Portsmouth pastor finds his way through the church

At 28, Seth Hoffman is a pastor at New Frontiers Church in Portsmouth, N.H..

By David Rattigan

A former drug addict, Seth Hoffman was drawn to the Christian faith at a halfway house in Wisconsin. Now, Hoffman is making an impact as a pastor.


Medford Stop & Shop to open at former Foodmaster location

By Jarret Bencks

After renovating the old Johnnie’s Foodmaster location on Salem Street, Stop & Shop is set to hold a grand opening for its new store.

Globe South

Plymouth housing proposal spells end of movie studio dream

Aerial view of the Waverly Oaks Golf Club property, where a proposed development would replace a nine-hole course with 113 homes.

By Christine Legere

The owner of the Waverly Oaks Golf Club in Plymouth has submitted a plan to build 113 single-family homes on the property.


Fourth grader’s letter to Santa helps Scituate Animal Shelter

Moira Feeney, 10, admired a rabbit at the Scituate Animal Shelter, which she frequently visits.

By Jessica Bartlett

Two days before Christmas, Moira Feeney penned a letter to Santa and asked him to give a present to the Scituate Animal Shelter rather than bring one to her.


Norwell urges residents to prepare for the worst

By Meg Murphy

A community discussion is kicking off in tiny Norwell to educate residents about having a plan in place to protect their homes and businesses against sudden disaster.

Globe West

Joy springs from pop-up book collection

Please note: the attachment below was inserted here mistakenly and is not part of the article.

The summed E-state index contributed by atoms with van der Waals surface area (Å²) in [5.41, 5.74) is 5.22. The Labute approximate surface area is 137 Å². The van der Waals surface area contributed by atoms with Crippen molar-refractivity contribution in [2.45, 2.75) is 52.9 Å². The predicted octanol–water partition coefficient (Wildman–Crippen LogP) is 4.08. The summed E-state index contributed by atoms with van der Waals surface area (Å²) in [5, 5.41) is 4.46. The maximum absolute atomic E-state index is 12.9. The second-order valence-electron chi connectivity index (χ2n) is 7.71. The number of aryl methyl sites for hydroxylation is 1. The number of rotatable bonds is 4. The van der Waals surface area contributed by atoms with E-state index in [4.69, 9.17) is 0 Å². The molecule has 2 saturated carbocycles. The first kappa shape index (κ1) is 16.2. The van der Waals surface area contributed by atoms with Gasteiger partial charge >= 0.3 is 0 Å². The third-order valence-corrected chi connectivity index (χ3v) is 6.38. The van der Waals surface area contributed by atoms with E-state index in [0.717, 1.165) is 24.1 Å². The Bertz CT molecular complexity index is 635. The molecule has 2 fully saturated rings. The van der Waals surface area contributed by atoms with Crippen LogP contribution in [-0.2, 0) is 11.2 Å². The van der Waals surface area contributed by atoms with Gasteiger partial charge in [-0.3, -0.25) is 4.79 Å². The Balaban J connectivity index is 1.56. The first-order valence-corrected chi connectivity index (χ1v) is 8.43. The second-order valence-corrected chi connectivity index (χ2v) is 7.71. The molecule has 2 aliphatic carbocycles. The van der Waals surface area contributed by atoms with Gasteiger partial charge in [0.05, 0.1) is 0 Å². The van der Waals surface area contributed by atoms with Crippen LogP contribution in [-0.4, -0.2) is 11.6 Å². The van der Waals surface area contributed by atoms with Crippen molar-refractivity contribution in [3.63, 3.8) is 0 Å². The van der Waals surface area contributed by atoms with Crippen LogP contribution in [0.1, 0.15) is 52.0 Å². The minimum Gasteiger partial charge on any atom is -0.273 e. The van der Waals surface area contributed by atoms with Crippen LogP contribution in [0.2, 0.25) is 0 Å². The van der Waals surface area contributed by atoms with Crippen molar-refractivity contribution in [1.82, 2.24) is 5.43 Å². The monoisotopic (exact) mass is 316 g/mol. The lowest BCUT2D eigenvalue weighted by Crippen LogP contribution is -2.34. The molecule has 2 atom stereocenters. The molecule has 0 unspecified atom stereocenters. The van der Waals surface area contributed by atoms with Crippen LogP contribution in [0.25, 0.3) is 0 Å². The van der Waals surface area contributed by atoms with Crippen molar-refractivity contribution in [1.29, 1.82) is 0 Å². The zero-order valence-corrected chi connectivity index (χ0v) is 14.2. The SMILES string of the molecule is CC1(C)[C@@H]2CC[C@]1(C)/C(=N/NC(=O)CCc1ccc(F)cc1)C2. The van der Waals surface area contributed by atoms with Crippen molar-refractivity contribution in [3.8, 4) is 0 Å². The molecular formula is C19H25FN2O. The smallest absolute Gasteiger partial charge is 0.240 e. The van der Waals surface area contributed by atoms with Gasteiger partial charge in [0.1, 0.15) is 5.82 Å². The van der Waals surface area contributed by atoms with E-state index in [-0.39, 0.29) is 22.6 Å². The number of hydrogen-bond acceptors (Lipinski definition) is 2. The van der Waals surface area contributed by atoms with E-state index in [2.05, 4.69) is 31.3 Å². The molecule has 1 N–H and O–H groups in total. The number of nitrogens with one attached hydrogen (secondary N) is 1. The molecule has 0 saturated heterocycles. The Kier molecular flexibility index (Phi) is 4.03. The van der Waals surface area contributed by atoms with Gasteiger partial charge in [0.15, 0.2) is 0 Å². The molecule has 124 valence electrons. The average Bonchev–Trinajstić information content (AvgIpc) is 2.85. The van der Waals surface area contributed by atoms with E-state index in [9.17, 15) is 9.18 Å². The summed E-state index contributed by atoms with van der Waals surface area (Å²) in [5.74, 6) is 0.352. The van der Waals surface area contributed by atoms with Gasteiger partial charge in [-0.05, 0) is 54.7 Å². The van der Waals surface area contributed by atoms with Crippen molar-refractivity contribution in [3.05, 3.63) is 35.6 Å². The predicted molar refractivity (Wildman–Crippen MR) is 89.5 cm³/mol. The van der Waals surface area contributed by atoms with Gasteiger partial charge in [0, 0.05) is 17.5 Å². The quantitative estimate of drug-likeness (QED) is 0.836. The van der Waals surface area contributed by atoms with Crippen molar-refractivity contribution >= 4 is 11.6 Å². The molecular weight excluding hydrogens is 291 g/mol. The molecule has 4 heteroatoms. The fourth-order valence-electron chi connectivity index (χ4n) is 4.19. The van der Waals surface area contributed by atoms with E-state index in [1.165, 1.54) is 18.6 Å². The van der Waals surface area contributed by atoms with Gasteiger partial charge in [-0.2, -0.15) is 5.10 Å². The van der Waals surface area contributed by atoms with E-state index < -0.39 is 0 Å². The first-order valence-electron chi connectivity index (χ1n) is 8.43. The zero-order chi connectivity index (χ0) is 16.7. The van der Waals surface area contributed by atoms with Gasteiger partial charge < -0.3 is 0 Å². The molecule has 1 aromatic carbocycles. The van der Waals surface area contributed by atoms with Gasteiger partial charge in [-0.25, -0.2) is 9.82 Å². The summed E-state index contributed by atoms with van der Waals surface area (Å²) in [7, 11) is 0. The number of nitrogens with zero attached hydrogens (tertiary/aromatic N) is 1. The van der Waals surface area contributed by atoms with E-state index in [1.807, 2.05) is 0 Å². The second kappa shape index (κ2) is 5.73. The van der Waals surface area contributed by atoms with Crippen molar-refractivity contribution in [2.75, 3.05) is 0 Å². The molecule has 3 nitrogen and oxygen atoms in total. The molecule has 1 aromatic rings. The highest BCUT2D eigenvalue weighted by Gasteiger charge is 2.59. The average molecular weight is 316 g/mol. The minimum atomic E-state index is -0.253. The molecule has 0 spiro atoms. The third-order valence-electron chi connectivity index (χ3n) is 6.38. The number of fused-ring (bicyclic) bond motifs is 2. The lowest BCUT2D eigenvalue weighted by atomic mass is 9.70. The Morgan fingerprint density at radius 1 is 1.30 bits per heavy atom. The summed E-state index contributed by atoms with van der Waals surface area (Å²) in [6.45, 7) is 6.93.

Ellie Levine, 88, has a collection of more than 300 pop-up books. In November, she put them on exhibit at NewBridge on the Charles in Dedham.

By Steve Maas

Avid collector from Dedham says chance encounter with “Alice in Wonderland” led her into a wide world of paper-engineered books.

Concord woman seeks to control trespassing cats

Lydia Lodynsky, who is pushing for restrictions on roaming cats, recorded a cat waiting by a feeder in her Concord back yard, a popular stop for hungry birds.

By Jennifer Fenn Lefferts

A Concord woman who grew angry about roaming cats killing off songbirds is trying once again to curb nuisance cats.

Wellesley considers requiring iPads for all fifth-graders

A scene from a school near Paris last month reflects the growing use of tablet computers in educational settings.

By Evan Allen

iPads could be required tools for Wellesley school system fifth-graders, if the district decides to expand a pilot program.